Any stats on recurrence after infliximab?

Posted By
11/21/2017 12:46am
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Replies: 5

Hi all


i haven’t posted for a while but I’m back at work and my last 2 pet scans were clear! They show inflammation consistent with my ankylosis spondalytis in my spine hips and right shoulder. I see my rheumatologist regularly and am on a mix of sulphazalasine plaquenil and anti inflammatories  but at the moment I have a lot of pain in my right shoulder and bicep. It’s been like that for five months. I have had 2 cortisone shots which have helped me get to work but the pain keeps coming back. At this point the rheumatologist has offered me either surgery or infliximab. Down side of surgery is it takes 6 months to heal. Also not sure if the surgery would just drain out the fluid ( there’s lots) or also fix the torn tendon. Down side of infliximab is possible side effects of MS ! Or melanoma. I did infliximab for 6 months last year and it worked very well. Then my melanoma in lung grew and we had to do a left lower lobe resection. The oncologist is not convinced that there’s a connection but the rheumatologist is not so sure as we don’t have much evidence to go on. Also he says if it’s even only a 1% chance of progression due to infliximab I might well be in the 1% as it’s happened before. 

Are there any stats of recurrence after infliximab that might help me with the decision?

btw the rheumatologist thinks if infliximab is not a problem then overall it will be better for me if I live longer, as if I keep going with all this inflammation I might have very serious joint problems as I get older if I don’t take it


thanks for listening and much love and respect to you all



Wow... you are between a rock and a hard place. Dang it! After a quick search, the link below is the best clarification that I found.... and unfortunately... it doesn't seem as though it will be much help in making your decision much easier.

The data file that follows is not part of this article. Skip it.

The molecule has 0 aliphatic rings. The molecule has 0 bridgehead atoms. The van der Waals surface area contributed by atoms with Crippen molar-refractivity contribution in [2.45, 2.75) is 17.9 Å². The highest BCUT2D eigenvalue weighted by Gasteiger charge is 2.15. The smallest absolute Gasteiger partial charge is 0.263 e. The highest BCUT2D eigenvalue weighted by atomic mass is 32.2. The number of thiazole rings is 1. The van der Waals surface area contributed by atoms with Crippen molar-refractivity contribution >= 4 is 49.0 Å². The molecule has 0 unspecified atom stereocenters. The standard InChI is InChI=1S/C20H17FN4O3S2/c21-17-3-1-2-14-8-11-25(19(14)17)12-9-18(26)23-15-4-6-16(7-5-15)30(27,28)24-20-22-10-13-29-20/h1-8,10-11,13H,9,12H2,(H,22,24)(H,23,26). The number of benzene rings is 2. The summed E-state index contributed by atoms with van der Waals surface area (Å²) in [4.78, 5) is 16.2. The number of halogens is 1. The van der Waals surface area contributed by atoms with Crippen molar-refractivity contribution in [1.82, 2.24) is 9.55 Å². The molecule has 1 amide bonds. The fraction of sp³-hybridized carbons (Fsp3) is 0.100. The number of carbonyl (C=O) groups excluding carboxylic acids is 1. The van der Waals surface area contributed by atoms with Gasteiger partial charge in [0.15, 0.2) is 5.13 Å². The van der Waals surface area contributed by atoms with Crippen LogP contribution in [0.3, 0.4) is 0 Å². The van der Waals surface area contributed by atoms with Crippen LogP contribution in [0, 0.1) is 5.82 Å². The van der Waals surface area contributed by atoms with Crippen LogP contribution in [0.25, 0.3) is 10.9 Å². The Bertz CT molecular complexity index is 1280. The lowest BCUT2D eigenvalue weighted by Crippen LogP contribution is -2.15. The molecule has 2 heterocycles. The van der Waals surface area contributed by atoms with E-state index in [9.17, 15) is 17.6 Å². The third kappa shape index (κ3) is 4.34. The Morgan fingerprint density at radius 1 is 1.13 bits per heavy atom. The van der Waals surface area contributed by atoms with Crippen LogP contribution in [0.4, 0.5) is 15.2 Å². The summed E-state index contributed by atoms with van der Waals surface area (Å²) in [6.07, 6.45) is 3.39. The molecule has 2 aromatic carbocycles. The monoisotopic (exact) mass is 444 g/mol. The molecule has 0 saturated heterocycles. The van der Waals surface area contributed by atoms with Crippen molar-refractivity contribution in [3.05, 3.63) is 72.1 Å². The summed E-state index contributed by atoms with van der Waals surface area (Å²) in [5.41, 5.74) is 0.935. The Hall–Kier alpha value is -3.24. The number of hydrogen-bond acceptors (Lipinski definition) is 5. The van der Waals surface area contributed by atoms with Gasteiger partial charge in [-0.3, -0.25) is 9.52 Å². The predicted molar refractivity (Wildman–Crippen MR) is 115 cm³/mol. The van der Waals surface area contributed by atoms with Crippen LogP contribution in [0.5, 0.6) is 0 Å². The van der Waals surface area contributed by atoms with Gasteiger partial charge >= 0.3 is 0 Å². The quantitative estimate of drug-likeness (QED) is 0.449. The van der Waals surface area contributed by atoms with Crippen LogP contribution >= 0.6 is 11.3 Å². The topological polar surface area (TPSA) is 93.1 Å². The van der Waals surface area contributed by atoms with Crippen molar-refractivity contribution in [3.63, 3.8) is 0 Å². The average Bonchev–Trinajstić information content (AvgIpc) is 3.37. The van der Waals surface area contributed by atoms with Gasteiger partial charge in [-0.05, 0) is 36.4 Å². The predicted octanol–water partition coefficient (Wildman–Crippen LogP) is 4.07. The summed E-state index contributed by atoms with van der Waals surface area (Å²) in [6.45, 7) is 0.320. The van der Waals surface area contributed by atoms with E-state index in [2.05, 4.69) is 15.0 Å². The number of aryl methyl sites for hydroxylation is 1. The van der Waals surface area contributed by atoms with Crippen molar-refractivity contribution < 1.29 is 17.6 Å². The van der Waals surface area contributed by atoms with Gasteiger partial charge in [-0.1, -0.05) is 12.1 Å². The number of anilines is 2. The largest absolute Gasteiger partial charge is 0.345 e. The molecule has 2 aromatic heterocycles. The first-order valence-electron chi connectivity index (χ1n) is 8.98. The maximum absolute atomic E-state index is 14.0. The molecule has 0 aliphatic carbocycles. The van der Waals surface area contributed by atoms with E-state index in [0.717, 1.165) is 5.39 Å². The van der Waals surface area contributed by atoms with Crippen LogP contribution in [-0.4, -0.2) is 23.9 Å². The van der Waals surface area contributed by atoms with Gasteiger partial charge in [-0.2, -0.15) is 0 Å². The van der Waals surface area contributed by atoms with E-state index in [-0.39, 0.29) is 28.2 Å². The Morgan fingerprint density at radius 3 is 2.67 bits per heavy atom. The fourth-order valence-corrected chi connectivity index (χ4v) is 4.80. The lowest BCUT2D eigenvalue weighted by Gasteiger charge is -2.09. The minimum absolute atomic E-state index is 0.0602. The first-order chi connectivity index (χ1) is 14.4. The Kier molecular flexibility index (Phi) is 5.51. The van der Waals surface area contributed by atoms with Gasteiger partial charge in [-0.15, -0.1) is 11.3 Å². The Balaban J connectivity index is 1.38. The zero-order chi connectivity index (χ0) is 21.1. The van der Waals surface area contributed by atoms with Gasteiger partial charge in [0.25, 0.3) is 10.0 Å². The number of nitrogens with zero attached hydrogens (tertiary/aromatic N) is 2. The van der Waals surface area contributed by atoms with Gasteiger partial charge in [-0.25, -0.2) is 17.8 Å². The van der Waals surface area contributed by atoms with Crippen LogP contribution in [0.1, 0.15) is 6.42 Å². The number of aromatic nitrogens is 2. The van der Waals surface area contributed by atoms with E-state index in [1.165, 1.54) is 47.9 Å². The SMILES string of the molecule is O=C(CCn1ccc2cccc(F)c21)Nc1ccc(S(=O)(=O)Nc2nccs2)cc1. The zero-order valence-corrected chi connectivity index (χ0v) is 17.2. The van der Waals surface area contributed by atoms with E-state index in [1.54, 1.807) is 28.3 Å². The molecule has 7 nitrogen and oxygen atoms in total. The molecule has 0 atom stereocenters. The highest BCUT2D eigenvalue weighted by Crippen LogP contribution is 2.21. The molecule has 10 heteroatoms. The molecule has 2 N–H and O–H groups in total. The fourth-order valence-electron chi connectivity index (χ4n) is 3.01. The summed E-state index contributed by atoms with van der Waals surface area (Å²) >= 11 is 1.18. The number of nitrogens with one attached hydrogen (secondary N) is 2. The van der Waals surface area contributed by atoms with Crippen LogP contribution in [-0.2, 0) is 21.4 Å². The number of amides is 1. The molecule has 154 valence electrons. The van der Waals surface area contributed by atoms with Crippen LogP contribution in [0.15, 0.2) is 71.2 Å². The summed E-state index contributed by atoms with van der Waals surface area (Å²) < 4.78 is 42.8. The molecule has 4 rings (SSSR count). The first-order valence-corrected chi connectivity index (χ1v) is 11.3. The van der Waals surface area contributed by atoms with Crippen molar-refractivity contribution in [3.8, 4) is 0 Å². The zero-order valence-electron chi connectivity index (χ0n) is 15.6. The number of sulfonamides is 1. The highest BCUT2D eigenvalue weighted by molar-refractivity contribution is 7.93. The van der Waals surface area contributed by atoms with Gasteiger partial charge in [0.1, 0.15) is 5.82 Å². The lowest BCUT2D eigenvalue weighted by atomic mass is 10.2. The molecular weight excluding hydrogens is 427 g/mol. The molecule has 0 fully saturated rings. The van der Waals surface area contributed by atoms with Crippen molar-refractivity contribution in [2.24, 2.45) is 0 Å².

A comment quote from the study: "In this study, TNF inhibitor use was associated with excess risk for first invasive malignant melanomas in patients with RA. These results are biologically plausible: TNF regulates melanoma growth. The authors believe the benefits of TNF inhibitors for RA will usually “outweigh the small increase in risk of melanoma.” However, they recommend close monitoring of high-risk patients, and in particular, those with histories of melanoma."

And the link to the study itself:

I'm so bummed that you're still having pain. Yay for melanoma remaining at bay... but damn it... joint pain slowed me more than any of the melanoma treatments ever did, so I can only imagine how much this sucks for you. : (

Thanks niki! I’ll let you know what happens. For now I’m just hoping it goes away or moves to another body part

Anne-Louise, I've spent 2017 dealing with arthritis (in every major joint) as a side effect.  Long story short--I've gotten great relief with methotrexate once I got past the ramp up period.  I forget the dosage but take 8 pills/week, which may be the max dose or close to it.  I'm also on 15 mg/day of prednisone and tapering down.  I do notice more stiffness as I taper but it seems to level off after a week or so.  I was on sulphasalazine for a number of month (max dose).  For me, it was like taking a sugar pill--no effect/relief at all.  Like you, I'd be cautious of Remicade.  It doesn't seem like it is well studied in terms of interaction with immunotherapy.  It is also viewed as a risky drug outside of the melanoma world.

Thanks Mat. I was on high dose prednisone for a long time which did help but I blew up like a balloon and I was afraid of the other side effects like losing bone density and risk of infection... I was thinking may continuing with regular cortisone injections into my problem joint might be a better way to go? Does methotrexate have similar side effects to prednisone?

I don't have any side effects from methotrexate.  Agree that prednisone is not a long term solution.